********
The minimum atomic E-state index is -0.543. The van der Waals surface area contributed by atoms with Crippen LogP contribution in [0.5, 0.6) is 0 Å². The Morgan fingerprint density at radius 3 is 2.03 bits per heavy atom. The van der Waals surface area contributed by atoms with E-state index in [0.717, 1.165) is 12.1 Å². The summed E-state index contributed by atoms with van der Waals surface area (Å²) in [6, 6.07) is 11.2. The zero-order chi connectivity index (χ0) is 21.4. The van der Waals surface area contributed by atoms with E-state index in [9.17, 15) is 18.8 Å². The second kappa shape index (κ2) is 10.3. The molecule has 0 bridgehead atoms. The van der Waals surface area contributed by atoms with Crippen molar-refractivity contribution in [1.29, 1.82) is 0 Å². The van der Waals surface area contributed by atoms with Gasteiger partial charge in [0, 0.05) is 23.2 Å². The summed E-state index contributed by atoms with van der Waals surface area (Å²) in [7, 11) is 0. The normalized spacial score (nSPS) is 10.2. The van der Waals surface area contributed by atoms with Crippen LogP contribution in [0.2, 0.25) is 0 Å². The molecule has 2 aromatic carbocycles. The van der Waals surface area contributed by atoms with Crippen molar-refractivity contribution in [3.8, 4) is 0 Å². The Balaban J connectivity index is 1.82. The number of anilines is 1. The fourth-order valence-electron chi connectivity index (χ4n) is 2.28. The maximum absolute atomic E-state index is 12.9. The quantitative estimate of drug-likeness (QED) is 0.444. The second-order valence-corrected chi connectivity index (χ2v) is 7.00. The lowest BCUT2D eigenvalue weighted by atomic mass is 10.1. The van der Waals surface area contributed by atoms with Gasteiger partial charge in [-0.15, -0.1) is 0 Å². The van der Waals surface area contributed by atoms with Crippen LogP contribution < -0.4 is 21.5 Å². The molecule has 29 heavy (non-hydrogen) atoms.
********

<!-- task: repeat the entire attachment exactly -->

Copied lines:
The minimum atomic E-state index is -0.543. The van der Waals surface area contributed by atoms with Crippen LogP contribution in [0.5, 0.6) is 0 Å². The Morgan fingerprint density at radius 3 is 2.03 bits per heavy atom. The van der Waals surface area contributed by atoms with E-state index in [0.717, 1.165) is 12.1 Å². The summed E-state index contributed by atoms with van der Waals surface area (Å²) in [6, 6.07) is 11.2. The zero-order chi connectivity index (χ0) is 21.4. The van der Waals surface area contributed by atoms with E-state index in [9.17, 15) is 18.8 Å². The second kappa shape index (κ2) is 10.3. The molecule has 0 bridgehead atoms. The van der Waals surface area contributed by atoms with Crippen molar-refractivity contribution in [1.29, 1.82) is 0 Å². The van der Waals surface area contributed by atoms with Gasteiger partial charge in [0, 0.05) is 23.2 Å². The summed E-state index contributed by atoms with van der Waals surface area (Å²) in [7, 11) is 0. The normalized spacial score (nSPS) is 10.2. The van der Waals surface area contributed by atoms with Crippen LogP contribution in [0.2, 0.25) is 0 Å². The molecule has 2 aromatic carbocycles. The van der Waals surface area contributed by atoms with Crippen molar-refractivity contribution in [3.8, 4) is 0 Å². The Balaban J connectivity index is 1.82. The number of anilines is 1. The fourth-order valence-electron chi connectivity index (χ4n) is 2.28. The maximum absolute atomic E-state index is 12.9. The quantitative estimate of drug-likeness (QED) is 0.444. The second-order valence-corrected chi connectivity index (χ2v) is 7.00. The lowest BCUT2D eigenvalue weighted by atomic mass is 10.1. The van der Waals surface area contributed by atoms with Gasteiger partial charge in [-0.15, -0.1) is 0 Å². The van der Waals surface area contributed by atoms with Crippen LogP contribution < -0.4 is 21.5 Å². The molecule has 29 heavy (non-hydrogen) atoms.